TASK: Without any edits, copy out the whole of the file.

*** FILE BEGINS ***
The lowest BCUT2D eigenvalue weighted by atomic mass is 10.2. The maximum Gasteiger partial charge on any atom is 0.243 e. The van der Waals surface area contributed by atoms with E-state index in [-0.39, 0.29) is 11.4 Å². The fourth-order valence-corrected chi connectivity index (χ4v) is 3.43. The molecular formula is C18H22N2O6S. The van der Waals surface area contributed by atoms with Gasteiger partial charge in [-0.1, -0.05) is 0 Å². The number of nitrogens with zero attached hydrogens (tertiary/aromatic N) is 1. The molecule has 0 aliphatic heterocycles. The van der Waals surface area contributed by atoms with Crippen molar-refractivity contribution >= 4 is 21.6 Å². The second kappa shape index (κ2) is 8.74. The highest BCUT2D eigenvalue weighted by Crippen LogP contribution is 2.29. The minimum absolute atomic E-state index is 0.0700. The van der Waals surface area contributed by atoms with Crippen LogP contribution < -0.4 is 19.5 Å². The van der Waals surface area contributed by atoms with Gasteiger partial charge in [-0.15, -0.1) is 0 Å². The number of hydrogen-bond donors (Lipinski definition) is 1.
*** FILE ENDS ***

The lowest BCUT2D eigenvalue weighted by atomic mass is 10.2. The maximum Gasteiger partial charge on any atom is 0.243 e. The van der Waals surface area contributed by atoms with E-state index in [-0.39, 0.29) is 11.4 Å². The fourth-order valence-corrected chi connectivity index (χ4v) is 3.43. The molecular formula is C18H22N2O6S. The van der Waals surface area contributed by atoms with Gasteiger partial charge in [-0.1, -0.05) is 0 Å². The number of nitrogens with zero attached hydrogens (tertiary/aromatic N) is 1. The molecule has 0 aliphatic heterocycles. The van der Waals surface area contributed by atoms with Crippen molar-refractivity contribution >= 4 is 21.6 Å². The second kappa shape index (κ2) is 8.74. The highest BCUT2D eigenvalue weighted by Crippen LogP contribution is 2.29. The minimum absolute atomic E-state index is 0.0700. The van der Waals surface area contributed by atoms with Crippen LogP contribution < -0.4 is 19.5 Å². The van der Waals surface area contributed by atoms with Gasteiger partial charge in [-0.15, -0.1) is 0 Å². The number of hydrogen-bond donors (Lipinski definition) is 1.